29 mai 2014

Chinese people's communes - 5 : The Great Leap Forward

Submitted by Anonyme (non vérifié)

The question was very easy to understand for the genuine communists in China. They faced two dangers, forming an immediate counter-revolutionary possibility of restoration.

The first one was the pragmatic temptation to authorize capitalist enterprises as a “tool” to develop the productive forces. The second one was the taking of power of the specialists and the cadres of the state, with the destruction of the Party.

In the USSR, the first threat was historically mainly carried by Bukharinism and Trotskyism, the second by the Khrushchev clique.

In this context, there was only one possibility left: calling the masses. Only the unleashed power of the masses was capable of modernizing Chinese economy in this terrible situation, without falling in the hands of the partisans of the restoration of capitalism. This is the very sense of the Great Leap Forward.

Ideologically, this answer was not yet characterized by an approach that should be called “Maoist”. In fact, Mao Zedong was directly following the position of Stalin, which was developed in the 1940's and 1950's, and was marked by a certain subjectivism.

Forgetting that the contradiction is internal, the communists thought at that time that it would be possible to act from the outside to transform matter and conform it to human needs. Because of this, the Great Leap Forward had two aspects: first of all, it was a modernization and a defense of the collectivization. Thus, it expressed a subjectivist, petty-bourgeois trend of the anarcho-syndicalist kind.

The Great Leap Forward was indeed a call to develop the productive forces, without the submission to the specialists, using the experiences of the masses to generalize easy and practical solutions.

The famous step in this direction was the formation of the people's communes. The goal was to make a leap in the concentration of peasants' structures. Peasants were to unite to organize their production, but also the reality of everyday life, from the kitchen to the schools.

At the end of August 1958, 37 780 households were united in 8730 people's communes. At the end of September of the same year, 121 940 households were united in 26 425 people's communes. It means that 750 000 cooperatives disappeared so that the masses in the country were organized at the national level in people's communes, as a socially more developed form.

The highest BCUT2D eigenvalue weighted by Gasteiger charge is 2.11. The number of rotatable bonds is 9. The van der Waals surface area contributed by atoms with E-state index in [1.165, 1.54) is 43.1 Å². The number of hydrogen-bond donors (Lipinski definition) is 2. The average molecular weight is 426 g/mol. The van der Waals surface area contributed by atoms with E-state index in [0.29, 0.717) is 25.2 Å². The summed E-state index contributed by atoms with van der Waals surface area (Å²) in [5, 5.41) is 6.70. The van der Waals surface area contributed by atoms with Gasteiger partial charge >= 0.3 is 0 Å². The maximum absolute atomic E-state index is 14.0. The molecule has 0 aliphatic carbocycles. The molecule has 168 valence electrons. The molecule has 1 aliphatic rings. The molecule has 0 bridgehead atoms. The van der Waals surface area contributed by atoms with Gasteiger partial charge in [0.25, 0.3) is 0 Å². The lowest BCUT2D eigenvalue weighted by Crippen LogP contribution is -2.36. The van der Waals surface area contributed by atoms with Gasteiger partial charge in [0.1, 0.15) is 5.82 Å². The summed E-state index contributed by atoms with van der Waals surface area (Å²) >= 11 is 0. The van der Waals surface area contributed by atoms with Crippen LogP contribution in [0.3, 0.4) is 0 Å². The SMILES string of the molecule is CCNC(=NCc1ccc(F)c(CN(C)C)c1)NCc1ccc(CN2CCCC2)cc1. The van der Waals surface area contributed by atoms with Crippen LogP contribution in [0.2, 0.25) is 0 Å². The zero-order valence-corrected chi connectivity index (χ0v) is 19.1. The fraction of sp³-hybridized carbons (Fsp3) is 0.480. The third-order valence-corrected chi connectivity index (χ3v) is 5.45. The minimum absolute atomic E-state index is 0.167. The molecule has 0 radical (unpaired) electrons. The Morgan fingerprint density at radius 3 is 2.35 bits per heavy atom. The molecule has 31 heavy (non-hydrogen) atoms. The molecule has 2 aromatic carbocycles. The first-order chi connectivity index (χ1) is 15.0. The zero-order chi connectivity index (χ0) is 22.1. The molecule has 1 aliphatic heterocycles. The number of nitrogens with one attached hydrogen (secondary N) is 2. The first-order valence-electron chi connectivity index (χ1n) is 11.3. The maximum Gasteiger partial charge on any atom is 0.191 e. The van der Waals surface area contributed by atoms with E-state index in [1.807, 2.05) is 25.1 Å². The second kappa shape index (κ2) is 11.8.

On average, each people's commune was composed of 22 000 people, who had to be organized politically so that they could form a real unit of production. It means that the people's commune was thought to be self-sufficient at all levels, having to produce its fertilizers, organizing small-scale pig-iron furnaces, managing its schools (most of the people were still illiterate) and militias, structuring its own administration.

Concerning work, there were two levels of production: the brigade and the team, each people's commune having around sixteen brigades, each consisting of seven teams (of around 200 people each). The teams cared for the farm work, the brigade for the intermediate activities (workshops, elementary schools), whereas the commune cared for the small factories, the hospitals, high schools, etc.

For everyday life, it meant the creation of communal kitchens and nurseries, mess halls, and the generalization of reservoirs, holding pools, wells, irrigation canals. One famous event during this process was the construction of the 71 kilometers long Red Flag Canal. It is considered that during the Great Leap Forward, and only in 1958, 580 million cubic meters of earth were moved.

The people's communes were indeed not cut off from one another, and collective work at the national level was also organized, of course. The national management was of a great importance – the first tractors factory appeared only in 1958. But the main aspect of the Great Leap Forward was to maintain the coherence of the development of the economy, the mobilization of the masses permitting to avoid a counter-revolutionary coup.

The expectation was great; it was hoped that with the local production of steel, it would be possible in this domain to catch up Great Britain in only fifteen years.